• Recent CMT Instagram message we received from a Concierge Medicine Physician about the importance of “Handwritten Notes” to Patients.

    The Middle (Tip! Be Specific)

      • “This has been a challenging time, and I appreciate your kind words so much.”
      • “You have no idea how much your kind words meant to our staff and I.”
      • “There was nothing random about your acts of kindness. Thank you.”
      • “I can never thank you enough. But this is a start.”
      • “You always know how to make life brighter for everyone in our office.”
      • “You are always so helpful.”
      • “You make the world and our community a nicer place.”
      • “You went above and beyond, and we are so grateful for you.”
      • “You took common courtesy to an uncommon level. We’re so grateful for your help.”
  • The End
    • Now its the time to close it. Again, depending on whom you are writing to your closing sign off may vary on the personal to formal scale. Examples of closing statements or sign-offs include:
      • Sincerely,
      • All the Best,
      • Kind regards,
      • Many Thanks,
      • Take Care,
      • Thank you again,
      • Warmly,
      • Warmest thanks,
      • Beyond grateful,
      • Gratefully,
      • With gratitude,
      • Most Sincerely, 

Enroll in CMTs “FOR DOCTORS FORUM” – a Virtual online community for Doctors — with online/on-demand courses and interactive video training, marketing and growing your healthcare practice with insight from YOUR PEERS, physician leadership and business advice, surveys, checklists, polls and insight on how to thrive as an entrepreneurial Physician — Sign Up Free, Browse Courses — Start Growing Today … FREE!

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Express your gratitude with these thank-you messages and ideas from Hallmark writers.

“If you dismiss the notion of handwritten notes as a ‘nice thing but who has time for that?’ … you get in line behind the rest of the world.” ~Jeff Henderson, Author/Communicator

Remember, in the business of medicine, more specifically, Concierge Medicine, communication is all about solidifying relationships.

No more important is the Patient-Physician relationship and bond between these two individuals is the bond of matrimony between Physician and his/her spouse. If they’re both working in medicine, it’s even more important we implement strategies like these inside of the medical practice environment.

Inc., Magazine’s Elisa Boxer writes … In this digital media age, it’s easy to skip the pen and go straight for the keyboard. But when was the last time you put a text or an email in a keepsake box? There’s just something about a handwritten note that creates a more meaningful connection.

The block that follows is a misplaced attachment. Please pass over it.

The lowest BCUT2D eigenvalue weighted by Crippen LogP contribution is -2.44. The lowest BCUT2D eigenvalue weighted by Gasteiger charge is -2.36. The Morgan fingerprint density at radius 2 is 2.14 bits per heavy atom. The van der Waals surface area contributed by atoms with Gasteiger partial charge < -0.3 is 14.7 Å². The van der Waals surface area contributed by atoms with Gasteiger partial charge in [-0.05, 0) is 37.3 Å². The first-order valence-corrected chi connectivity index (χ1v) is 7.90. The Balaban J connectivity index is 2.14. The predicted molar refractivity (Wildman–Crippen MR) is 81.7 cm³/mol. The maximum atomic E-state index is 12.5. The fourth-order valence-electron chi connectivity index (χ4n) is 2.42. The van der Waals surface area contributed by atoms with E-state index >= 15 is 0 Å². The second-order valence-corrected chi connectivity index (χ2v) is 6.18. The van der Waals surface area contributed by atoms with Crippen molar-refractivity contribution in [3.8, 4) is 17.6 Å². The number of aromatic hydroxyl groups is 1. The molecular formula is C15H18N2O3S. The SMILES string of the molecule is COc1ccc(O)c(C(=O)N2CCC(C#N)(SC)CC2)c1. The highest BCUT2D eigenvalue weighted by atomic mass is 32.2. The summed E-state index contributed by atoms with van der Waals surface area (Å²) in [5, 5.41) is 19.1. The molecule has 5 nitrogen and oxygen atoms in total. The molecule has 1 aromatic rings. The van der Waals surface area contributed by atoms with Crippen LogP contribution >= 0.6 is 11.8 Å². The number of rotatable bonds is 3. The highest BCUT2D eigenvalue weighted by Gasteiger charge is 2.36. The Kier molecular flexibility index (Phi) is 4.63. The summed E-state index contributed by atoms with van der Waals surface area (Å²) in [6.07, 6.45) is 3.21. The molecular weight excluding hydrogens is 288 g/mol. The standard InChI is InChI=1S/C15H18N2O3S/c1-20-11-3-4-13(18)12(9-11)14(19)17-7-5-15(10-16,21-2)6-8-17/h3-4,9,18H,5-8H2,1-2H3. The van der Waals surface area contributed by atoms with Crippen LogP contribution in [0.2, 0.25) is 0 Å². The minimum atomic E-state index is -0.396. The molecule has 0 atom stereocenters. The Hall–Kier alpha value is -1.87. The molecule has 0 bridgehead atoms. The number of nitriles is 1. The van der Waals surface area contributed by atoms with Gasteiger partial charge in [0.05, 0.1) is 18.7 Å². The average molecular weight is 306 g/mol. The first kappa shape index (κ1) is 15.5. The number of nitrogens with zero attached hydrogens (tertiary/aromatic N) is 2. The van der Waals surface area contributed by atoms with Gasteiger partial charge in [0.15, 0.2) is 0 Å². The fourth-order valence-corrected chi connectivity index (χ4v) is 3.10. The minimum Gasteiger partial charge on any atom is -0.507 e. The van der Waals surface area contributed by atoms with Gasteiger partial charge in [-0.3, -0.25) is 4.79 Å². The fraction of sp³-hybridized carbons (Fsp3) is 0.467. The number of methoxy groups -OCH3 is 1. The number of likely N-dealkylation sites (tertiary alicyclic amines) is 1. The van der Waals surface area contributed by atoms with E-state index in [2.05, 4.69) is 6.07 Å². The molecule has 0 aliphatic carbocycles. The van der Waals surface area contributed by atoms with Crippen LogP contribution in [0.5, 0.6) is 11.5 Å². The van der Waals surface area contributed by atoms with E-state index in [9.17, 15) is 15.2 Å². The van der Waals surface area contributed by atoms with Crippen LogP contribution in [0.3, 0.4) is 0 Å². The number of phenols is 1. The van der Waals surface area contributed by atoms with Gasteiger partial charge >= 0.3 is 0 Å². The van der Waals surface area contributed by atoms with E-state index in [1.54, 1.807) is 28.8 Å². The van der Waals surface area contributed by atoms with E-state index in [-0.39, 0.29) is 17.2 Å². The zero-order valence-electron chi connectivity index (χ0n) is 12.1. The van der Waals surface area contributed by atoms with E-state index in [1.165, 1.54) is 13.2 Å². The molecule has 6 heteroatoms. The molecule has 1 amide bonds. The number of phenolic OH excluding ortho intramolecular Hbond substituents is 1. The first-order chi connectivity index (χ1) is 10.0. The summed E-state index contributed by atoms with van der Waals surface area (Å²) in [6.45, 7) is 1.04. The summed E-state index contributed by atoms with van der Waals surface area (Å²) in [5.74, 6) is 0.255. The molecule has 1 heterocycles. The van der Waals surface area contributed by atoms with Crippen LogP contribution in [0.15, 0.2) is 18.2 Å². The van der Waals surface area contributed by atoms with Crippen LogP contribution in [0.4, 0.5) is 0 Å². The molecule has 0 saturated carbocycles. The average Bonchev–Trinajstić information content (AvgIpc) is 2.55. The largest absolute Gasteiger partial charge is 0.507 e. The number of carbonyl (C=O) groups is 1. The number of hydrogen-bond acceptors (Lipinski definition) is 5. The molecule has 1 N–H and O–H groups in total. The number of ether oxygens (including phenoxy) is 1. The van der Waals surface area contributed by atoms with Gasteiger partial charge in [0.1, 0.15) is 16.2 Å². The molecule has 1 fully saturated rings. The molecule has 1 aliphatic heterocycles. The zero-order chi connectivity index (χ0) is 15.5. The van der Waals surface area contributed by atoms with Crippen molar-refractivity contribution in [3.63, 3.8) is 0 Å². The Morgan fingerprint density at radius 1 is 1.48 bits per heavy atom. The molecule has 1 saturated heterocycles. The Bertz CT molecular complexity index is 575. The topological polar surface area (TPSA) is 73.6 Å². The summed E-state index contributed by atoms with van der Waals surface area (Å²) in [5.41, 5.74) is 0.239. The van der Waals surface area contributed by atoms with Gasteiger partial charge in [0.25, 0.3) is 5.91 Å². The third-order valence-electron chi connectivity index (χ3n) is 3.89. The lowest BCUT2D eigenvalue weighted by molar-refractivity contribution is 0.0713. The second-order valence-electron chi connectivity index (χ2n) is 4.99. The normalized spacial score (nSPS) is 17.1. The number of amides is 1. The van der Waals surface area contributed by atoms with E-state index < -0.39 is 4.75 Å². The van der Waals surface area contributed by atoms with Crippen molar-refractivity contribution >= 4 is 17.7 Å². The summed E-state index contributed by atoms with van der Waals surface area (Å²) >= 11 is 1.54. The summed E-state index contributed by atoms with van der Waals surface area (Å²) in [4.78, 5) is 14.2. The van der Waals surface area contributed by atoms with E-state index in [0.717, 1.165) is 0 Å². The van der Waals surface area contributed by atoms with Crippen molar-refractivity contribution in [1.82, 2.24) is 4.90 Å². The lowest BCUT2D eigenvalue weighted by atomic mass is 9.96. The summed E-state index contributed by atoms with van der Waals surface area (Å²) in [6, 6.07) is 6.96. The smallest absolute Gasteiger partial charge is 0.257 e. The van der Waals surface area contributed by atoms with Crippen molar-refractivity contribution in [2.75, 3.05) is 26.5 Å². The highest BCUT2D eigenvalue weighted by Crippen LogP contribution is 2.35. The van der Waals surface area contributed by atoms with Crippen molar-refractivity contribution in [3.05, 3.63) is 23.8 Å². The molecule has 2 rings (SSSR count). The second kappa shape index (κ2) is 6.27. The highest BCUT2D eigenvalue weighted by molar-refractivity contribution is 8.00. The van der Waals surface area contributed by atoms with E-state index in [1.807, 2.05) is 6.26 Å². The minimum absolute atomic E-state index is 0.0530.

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Don’t Underestimate The Impact (And Business Value) Of A Simple “Thank You” Note

House of Magnets, part of the Graphic Business Solutions family of brands, recently wrote, “Science is increasingly showing that simple exercises in expressing gratitude, like writing notes, are powerful ways to increase a grateful mindset. These actions actually affect the ways the brain works to remember the feelings of gratitude long after the exercise is complete. In addition to the positive effects on the brain, it turns out that written expressions of gratitude are also good for the heart. Like, your actual, physical, beating heart”

Boxer interviewed Frank Blake, former CEO of Home Depot about his Handwritten Note/Gratitude System he created over his seven year stint at Home Depot. Over the course of that tenure, he said he wrote roughly 25,000 personally addressed, handwritten notes to employees and customers. Boxer added in the article Letting people know you’re thinking of them creates a chance for meaningful connection. It also creates a keepsake they can look back on and remember that you took the time to reach out.

So if you’re still searching for your reason to START … I can tell you that this simple step is good for the mind, body and soul. I truly believe that. I’ve seen it, I’ve heard the stories from our Physician spouses and Physicians over the years and it’s time to get started. We’ve seen and heard from staff members who’ve tried this tell their stories about how it filled their soul with gratitude, their mind and spirit with empathy during a difficult time the Doctor and the spouse we’re going through.

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Need more help? We have created a monthly Master Class: How to Create A Patient Gratitude Systemthat will provide you with more simple tips like this you can do to keep your Patients talking about you all year long, year after year.

To help you face your fears, we also put together a monthly “Patient Gratitude System” that you, your staff, your spouse and team can use to keep the conversations and grateful attitude running all year long in a new online, on-demand, take at your own pace, Master Class: How to Create A Patient Gratitude System.